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September 7, 2022 – October 8, 2022
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Gladstone Gallery is pleased to present an exhibition of historic work by Stockholm-based artist Cecilia Edefalk, with watercolors from her botanical series made in the late 1970s as well as two short films. Previously exhibited only in part at the Berkeley Art Museum and Pacific Film Archive, Norrköpings Konstmuseum, and Nordiska Akvarellmuseet alongside watercolors by Hilma af Klint, this expansive body of works on paper and film– some of which have never before been shown–meticulously documents the native plants of beaches and other natural sites along the coastline of Europe, observed during a series of significant road trips the artist took. Minimal yet layered, informative but abstract, these methodical compositions form a bridge between the artist’s ethereal, conceptual practice and the physical world from which many of her ideas are borne.

Edefalk has distinguished herself as a pioneering artist who continually takes inspiration from history, memory, and experience, transforming these modalities into deeply spiritual works that connect to nature, light, and her imagination. Through the artist’s chosen mediums–namely drawing, painting, sculpture, and film–Edefalk forms visual representations of complex, indescribable, or everyday phenomena through the materials she molds and projects.

For the series of watercolors and drawings, Edefalk uses the framework of a years-long road trip to Spain and Portugal; the distinctive coastlines of Wales, Sicily and Lampedusa; and various locations in Sweden while living in Germany. Working in collaboration with the botanist Anders Tehler, Edefalk carefully catalogs the specimens, attributes, and colors of each plant she encounters growing by the shores of Europe with the exacting research of a scientist or anthropologist. Delicate blossoming flowers, sturdy grasses, textured leaves, and sometimes small insects that are “visiting” the watercolor paper while the artist works are documented with both rigorous attention to detail and artistic expressiveness in how forms overlap and subtle watercolors are applied to each surface. The artist’s interest in durational work is ever present and particularly significant with this series; often working on a series for years or decades, Edefalk demonstrates determination in her commitment to a project, as well as an embrasure of the inevitable fluidity in the process. Like a biologist, Edefalk’s hypotheses and conclusions are all part of her investigations into an idea. The tangible artifacts she leaves behind from these various excursions offer a wondrous and curious suite of carefully executed memories of the history of the earth and her personal journey.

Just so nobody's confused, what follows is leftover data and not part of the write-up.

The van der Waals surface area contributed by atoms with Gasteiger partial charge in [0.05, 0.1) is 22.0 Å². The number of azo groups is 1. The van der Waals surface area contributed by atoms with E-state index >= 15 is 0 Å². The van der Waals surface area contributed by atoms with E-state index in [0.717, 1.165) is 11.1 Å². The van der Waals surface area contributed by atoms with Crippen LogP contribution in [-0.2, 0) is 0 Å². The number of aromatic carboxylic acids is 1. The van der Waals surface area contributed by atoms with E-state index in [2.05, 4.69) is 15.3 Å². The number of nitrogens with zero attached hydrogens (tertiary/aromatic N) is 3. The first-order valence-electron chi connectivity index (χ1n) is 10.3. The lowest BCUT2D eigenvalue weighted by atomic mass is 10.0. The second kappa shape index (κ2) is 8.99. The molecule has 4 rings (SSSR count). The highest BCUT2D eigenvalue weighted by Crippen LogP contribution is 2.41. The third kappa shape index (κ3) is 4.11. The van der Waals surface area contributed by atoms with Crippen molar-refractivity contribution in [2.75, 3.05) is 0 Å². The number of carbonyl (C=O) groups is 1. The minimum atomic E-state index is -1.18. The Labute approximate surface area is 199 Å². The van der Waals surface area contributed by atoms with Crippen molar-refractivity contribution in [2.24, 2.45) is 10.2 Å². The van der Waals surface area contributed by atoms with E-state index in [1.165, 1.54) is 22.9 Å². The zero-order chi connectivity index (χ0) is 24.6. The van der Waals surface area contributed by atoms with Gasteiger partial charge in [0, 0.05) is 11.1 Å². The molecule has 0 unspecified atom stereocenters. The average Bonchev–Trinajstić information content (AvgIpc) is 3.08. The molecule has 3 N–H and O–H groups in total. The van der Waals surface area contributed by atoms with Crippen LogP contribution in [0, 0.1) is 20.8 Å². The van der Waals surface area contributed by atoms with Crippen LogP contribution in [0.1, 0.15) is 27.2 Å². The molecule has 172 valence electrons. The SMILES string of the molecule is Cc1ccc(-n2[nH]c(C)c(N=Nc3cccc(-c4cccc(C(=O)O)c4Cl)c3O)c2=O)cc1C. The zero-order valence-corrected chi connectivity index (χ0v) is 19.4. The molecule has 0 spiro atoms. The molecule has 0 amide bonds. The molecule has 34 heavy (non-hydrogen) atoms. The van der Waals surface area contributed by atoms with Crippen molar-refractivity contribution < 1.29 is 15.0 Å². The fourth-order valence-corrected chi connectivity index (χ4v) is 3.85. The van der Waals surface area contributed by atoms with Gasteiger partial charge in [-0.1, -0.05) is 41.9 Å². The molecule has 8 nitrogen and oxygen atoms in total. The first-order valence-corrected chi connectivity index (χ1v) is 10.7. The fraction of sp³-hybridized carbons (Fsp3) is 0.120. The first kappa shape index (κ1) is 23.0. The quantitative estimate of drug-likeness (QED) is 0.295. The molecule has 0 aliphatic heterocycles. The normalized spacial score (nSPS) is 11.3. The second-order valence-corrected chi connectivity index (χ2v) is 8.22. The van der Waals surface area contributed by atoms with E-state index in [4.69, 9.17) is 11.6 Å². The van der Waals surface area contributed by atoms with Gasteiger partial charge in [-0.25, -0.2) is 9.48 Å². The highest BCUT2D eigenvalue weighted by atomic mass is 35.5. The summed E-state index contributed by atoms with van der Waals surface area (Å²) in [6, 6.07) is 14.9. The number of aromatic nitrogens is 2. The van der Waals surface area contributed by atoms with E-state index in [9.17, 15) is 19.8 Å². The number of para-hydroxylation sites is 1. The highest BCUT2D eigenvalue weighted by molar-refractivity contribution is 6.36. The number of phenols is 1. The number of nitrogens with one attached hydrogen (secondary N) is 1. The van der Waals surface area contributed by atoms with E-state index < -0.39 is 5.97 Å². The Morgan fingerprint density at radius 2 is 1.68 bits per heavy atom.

Accompanying the suite of drawings, Edefalk also includes two films, one vertical format and one horizontal format, sourced from diapositive slide photographs she took while on her travels as a way of further cataloging the sites of her journeys and discoveries. Sites that may not linger. This documentary-style film offers another portal through which the artist studies the world around her work. Through this long-form portrayal of how she memorializes her experiences and research, this film adds yet another layer to the durational quality of Edefalk's practice. The second film depicts a woman whistling in call and response with the birds. Through both her works on paper and films, this installation demonstrates the multifacetedness of Edefalk’s expansive approach to art and image making, respect for the inherent structure of forms and ideas, and lifelong appreciation for experiencing and connecting to nature.